Wai Kin Yong has taken down the £100,000 No-Limit Hold’em Main Event after beating Triton co-founder, Paul Phua, in heads-up action, to claim his third Triton title.
You can choose to be a pipsqueak or a pike in poker’s pond. Poker has never been more cutthroat. With the aid of artificial intelligence (AI) and Einstein-level programmers, we know what the optimal play is in any given situation.
Players spend an excessive amount of time away from the tables, studying: watching video replays, understanding live tells, profiling opponents, figuring out the exact bet-sizing, analysing charts, and talking through scenarios with some of the best players in the world.
Well, most of them.
“I have done no work,” said Wai Kin Yong in the build-up to the Triton Poker Super High Roller Series in London. “I have one strategy: luck. I pray to the Poker Gods to give me luck.”
Luckily, for Yong, they were listening.
In The Clash of the Titans, the Greek Gods placed Perseus into the arena and gave him magical weapons to defeat his enemies. The Poker Gods did the same to Yong, accentuating his raw talent, intuition and luck so he could take down the largest Triton Poker Super High Roller Main Event in the tour’s history.
Seventy-eight people bought in 52 times to create a prize pool of £12.2m in the £100,000 buy-in event – an incredible amount of money, and more proof of the growth of the Triton brand.
Coming into the final table, Triton co-founder, Paul Phua, held the chip lead. It was a bumpy ride for Phua from the money bubble to the tournament precipice, finding himself close to elimination around the money bubble on occasion, but he plonked himself down looking in the sharpest shape of his life.
The first player to head to the cashdesk to enter the consolation prize of the £100,000 Short-Deck Main Event was Triton ever-present Wai Leong Chan after his last ten bigs, and AcJh lost the all-important flip against Yong’s pocket sixes.
Then we had a double elimination.
Daniel ‘Jungleman’ Cates moved all-in from the cutoff holding As3d, Stephen Chidwick did the same with Ac7h, and Michael Soyza ate them both alive with AdQd.
The next clash of the titans came between old and new. Phua has played more Triton events than anyone; Michael Zhang was playing his first. Phua’s pocket queens destroying the pocket nines of the British pro after flopping a set and turning quads.
Greenwood is another recent ever-present on the Triton tour, and like Phua, he has never touched a trophy. You have to take a bow to the sheer consistency of the man, but today was not his day, finishing in the fifth place after moving all-in from the small blind holding Ts8d, only for Yong to take a punt and get lucky with Jh3s from the big blind.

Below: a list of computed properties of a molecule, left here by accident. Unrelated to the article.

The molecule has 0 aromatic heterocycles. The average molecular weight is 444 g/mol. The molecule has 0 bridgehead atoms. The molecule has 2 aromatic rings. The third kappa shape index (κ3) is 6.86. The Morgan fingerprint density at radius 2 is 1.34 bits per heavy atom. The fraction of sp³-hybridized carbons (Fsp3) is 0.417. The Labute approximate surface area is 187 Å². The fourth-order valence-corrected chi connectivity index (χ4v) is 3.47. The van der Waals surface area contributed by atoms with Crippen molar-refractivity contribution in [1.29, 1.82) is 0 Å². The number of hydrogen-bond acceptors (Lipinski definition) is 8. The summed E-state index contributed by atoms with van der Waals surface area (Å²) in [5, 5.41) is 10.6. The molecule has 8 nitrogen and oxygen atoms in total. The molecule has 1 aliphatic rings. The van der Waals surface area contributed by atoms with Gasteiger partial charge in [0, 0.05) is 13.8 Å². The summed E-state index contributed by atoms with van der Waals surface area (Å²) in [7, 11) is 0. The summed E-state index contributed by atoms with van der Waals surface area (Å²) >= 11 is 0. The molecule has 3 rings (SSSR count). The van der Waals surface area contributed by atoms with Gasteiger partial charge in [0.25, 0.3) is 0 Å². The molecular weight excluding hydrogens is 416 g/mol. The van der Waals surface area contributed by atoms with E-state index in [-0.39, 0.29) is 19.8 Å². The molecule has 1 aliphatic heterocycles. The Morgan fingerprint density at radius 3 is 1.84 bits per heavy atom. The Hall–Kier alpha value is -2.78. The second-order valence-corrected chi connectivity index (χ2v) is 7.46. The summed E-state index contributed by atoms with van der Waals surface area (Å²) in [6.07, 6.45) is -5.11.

Yong’s termination of Greenwood guaranteed a minimum £1m for each of the remaining players, and the first to bank his check was Michael Soyza who got it in with pocket eights, only for Phua to take him on with Qh2h, and then flop a flush.
That left Ben Heath as the only player left to spoil a Triton co-founding party. Heath came into this one in sparkling form after winning a £50,000 No-Limit Hold’em event, and his first bracelet, in the World Series of Poker (WSOP). But it doesn’t matter how good you are, or how well you’re running, if you pick up pocket kings, get it in against AK, and then watch as your opponent flops Broadway.
Heath’s exit confirmed a heads-up encounter between Triton co-founder Phua, and the son of his partner, Yong. After the pair agreed upon a deal that saw each player collect £2.5m with £150,000 in the middle, Phua began with a slight chip lead (61bb v 47bb).
Phua would be the first to admit that the younger man deserved to win when heads-up. He called for his tournament life holding Kd5h on KctC5d7s7c and then won the final hand with KsJc beating Qc6c for all the marbles in the jar.
Yong’s victory means he joins Jason Koon, and Mikita Badziakouski as a three-time Triton Champion after winning back-to-back titles in Manila in 2016. Phua is still waiting for his first, despite cashing a record 15-times.
1 – Wai Kin Yong, Malaysia, £2,591,695*
2 – Paul Phua, Malaysia £2,558,305*
3 – Ben Heath, UK, £1.35 million
4 – Michael Soyza, Malaysia, £1.12 million
5 – Sam Greenwood, Canada, £902,000
6 – Michael Zhang, UK, £711,000
7 – Stephen Chidwick, UK, £544,000
8 – Dan Cates, United States, £410,000
9 – Wai Leong Chan, Malaysia, £305,000
10 – Matthias Eibinger, Austria, £250,400
11 – Liang Xu, China, £250,400
12 – Isaac Haxton, USA, £220,000
13 – Xuan Tan, China, £220,000
14 – Sosia Jiang, New Zealand, £201,600
15 – Justin Bonomo, USA, £201,600
16 – Timothy Adams, Canada, £192,000
17 – Wiktor Malinowski, Poland, £192,000
*heads up deal